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Vladimir Nabokov Writing Styles in Invitation to a Beheading

This Study Guide consists of approximately 47 pages of chapter summaries, quotes, character analysis, themes, and more - everything you need to sharpen your knowledge of Invitation to a Beheading.
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Style

Point of View

Most of Nabokov's novel is told from a third person semi-omniscient point of view, from the perspective of Cincinnatus. Most of the characters are unreal, cardboard cutout imitations of people. Cincinnatus calls them "parodies." His perspective is the point of view of the novel because it is the only valid perspective among all the superficial, unreal characters. Any thoughts or emotions that the other characters possess are hidden under layers of artifice built up by societal expectations.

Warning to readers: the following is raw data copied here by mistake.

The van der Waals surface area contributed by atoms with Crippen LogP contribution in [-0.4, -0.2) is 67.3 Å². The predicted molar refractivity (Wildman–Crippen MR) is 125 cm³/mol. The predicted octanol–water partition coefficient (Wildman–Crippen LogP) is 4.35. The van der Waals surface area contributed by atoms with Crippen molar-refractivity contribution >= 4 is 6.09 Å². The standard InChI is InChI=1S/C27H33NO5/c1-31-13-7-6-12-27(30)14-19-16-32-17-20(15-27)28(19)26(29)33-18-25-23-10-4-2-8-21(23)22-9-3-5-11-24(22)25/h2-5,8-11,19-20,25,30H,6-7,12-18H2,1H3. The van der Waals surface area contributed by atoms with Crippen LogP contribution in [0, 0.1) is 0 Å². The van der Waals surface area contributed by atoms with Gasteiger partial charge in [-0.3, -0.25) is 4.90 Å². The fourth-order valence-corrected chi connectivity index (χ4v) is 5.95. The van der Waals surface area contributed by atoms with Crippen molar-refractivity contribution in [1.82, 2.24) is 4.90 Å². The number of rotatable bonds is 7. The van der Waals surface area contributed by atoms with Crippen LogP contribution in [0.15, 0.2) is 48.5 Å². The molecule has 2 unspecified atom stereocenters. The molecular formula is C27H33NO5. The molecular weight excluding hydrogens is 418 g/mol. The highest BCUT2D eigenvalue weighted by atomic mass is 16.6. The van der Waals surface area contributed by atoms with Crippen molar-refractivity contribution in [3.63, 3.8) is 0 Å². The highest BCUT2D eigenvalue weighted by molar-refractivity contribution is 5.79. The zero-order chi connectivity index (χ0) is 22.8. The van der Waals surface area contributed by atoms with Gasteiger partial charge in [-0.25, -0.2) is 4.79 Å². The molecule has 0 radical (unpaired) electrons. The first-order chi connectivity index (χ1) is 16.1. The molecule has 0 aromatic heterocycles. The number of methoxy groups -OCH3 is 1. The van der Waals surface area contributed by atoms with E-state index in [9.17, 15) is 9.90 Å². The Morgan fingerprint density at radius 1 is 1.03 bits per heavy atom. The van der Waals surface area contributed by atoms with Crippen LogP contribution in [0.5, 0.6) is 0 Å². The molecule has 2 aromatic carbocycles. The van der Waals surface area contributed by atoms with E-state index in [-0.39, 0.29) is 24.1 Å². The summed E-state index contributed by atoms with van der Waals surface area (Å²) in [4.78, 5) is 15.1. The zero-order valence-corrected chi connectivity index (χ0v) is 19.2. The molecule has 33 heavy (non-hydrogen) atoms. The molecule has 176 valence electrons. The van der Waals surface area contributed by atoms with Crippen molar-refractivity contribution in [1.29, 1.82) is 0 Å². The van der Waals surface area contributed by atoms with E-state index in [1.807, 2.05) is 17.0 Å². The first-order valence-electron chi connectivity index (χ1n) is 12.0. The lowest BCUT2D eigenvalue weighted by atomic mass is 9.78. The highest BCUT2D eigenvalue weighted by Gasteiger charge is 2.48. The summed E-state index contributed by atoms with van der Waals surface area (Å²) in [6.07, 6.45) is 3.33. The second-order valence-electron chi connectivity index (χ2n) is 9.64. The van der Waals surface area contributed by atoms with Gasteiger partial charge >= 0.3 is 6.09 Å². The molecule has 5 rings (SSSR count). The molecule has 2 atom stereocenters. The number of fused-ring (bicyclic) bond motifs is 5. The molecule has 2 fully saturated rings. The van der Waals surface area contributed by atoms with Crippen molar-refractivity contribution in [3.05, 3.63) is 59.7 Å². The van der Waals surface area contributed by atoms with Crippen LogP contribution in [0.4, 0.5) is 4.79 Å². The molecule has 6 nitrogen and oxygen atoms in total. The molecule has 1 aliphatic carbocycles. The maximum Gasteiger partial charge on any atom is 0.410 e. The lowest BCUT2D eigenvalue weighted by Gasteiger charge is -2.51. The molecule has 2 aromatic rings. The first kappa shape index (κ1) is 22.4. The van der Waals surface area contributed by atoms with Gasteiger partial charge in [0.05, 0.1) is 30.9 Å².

The novel moves into first person when Cincinnatus writes down his thoughts and ideas. However, Cincinnatus's words are halting, uncertain, and disjointed. They often flow into elongated sentences twisting into exaggerated paragraphs full of disparate thoughts and ellipses. In these first person passages, Cincinnatus is attempting to express his inner self and make a connection with some unknown and unimaginable reader. Cincinnatus is unable to make connections with the...

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This section contains 981 words
(approx. 4 pages at 300 words per page)
Purchase our Invitation to a Beheading Study Guide
Copyrights
Invitation to a Beheading from BookRags and Gale's For Students Series. ©2005-2006 Thomson Gale, a part of the Thomson Corporation. All rights reserved.
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